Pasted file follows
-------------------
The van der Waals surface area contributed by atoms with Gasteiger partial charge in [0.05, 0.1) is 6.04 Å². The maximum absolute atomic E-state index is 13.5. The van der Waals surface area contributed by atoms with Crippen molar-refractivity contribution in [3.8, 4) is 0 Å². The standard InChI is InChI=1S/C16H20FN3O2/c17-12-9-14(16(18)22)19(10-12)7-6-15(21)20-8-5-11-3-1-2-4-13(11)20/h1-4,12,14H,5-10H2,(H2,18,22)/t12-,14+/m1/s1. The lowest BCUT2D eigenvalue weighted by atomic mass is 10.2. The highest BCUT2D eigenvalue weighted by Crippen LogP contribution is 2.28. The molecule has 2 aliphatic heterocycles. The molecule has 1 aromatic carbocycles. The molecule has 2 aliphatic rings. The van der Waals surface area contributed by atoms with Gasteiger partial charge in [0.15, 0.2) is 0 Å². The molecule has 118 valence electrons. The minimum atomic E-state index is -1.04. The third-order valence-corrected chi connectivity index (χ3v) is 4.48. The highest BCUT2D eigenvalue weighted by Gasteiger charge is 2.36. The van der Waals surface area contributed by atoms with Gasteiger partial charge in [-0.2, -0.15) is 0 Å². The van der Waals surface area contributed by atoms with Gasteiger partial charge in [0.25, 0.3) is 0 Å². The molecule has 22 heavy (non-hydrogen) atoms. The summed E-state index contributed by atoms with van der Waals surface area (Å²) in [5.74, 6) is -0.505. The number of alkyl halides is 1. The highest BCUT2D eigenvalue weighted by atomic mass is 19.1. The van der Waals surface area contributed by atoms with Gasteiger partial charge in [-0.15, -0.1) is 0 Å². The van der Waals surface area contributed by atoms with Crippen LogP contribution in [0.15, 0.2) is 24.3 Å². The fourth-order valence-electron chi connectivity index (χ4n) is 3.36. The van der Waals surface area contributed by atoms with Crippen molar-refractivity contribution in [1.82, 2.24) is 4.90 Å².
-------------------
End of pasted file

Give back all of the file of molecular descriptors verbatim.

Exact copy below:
The van der Waals surface area contributed by atoms with Gasteiger partial charge in [0.05, 0.1) is 6.04 Å². The maximum absolute atomic E-state index is 13.5. The van der Waals surface area contributed by atoms with Crippen molar-refractivity contribution in [3.8, 4) is 0 Å². The standard InChI is InChI=1S/C16H20FN3O2/c17-12-9-14(16(18)22)19(10-12)7-6-15(21)20-8-5-11-3-1-2-4-13(11)20/h1-4,12,14H,5-10H2,(H2,18,22)/t12-,14+/m1/s1. The lowest BCUT2D eigenvalue weighted by atomic mass is 10.2. The highest BCUT2D eigenvalue weighted by Crippen LogP contribution is 2.28. The molecule has 2 aliphatic heterocycles. The molecule has 1 aromatic carbocycles. The molecule has 2 aliphatic rings. The van der Waals surface area contributed by atoms with Gasteiger partial charge in [0.15, 0.2) is 0 Å². The molecule has 118 valence electrons. The minimum atomic E-state index is -1.04. The third-order valence-corrected chi connectivity index (χ3v) is 4.48. The highest BCUT2D eigenvalue weighted by Gasteiger charge is 2.36. The van der Waals surface area contributed by atoms with Gasteiger partial charge in [-0.2, -0.15) is 0 Å². The van der Waals surface area contributed by atoms with Gasteiger partial charge in [0.25, 0.3) is 0 Å². The molecule has 22 heavy (non-hydrogen) atoms. The summed E-state index contributed by atoms with van der Waals surface area (Å²) in [5.74, 6) is -0.505. The number of alkyl halides is 1. The highest BCUT2D eigenvalue weighted by atomic mass is 19.1. The van der Waals surface area contributed by atoms with Gasteiger partial charge in [-0.15, -0.1) is 0 Å². The van der Waals surface area contributed by atoms with Crippen LogP contribution in [0.15, 0.2) is 24.3 Å². The fourth-order valence-electron chi connectivity index (χ4n) is 3.36. The van der Waals surface area contributed by atoms with Crippen molar-refractivity contribution in [1.82, 2.24) is 4.90 Å².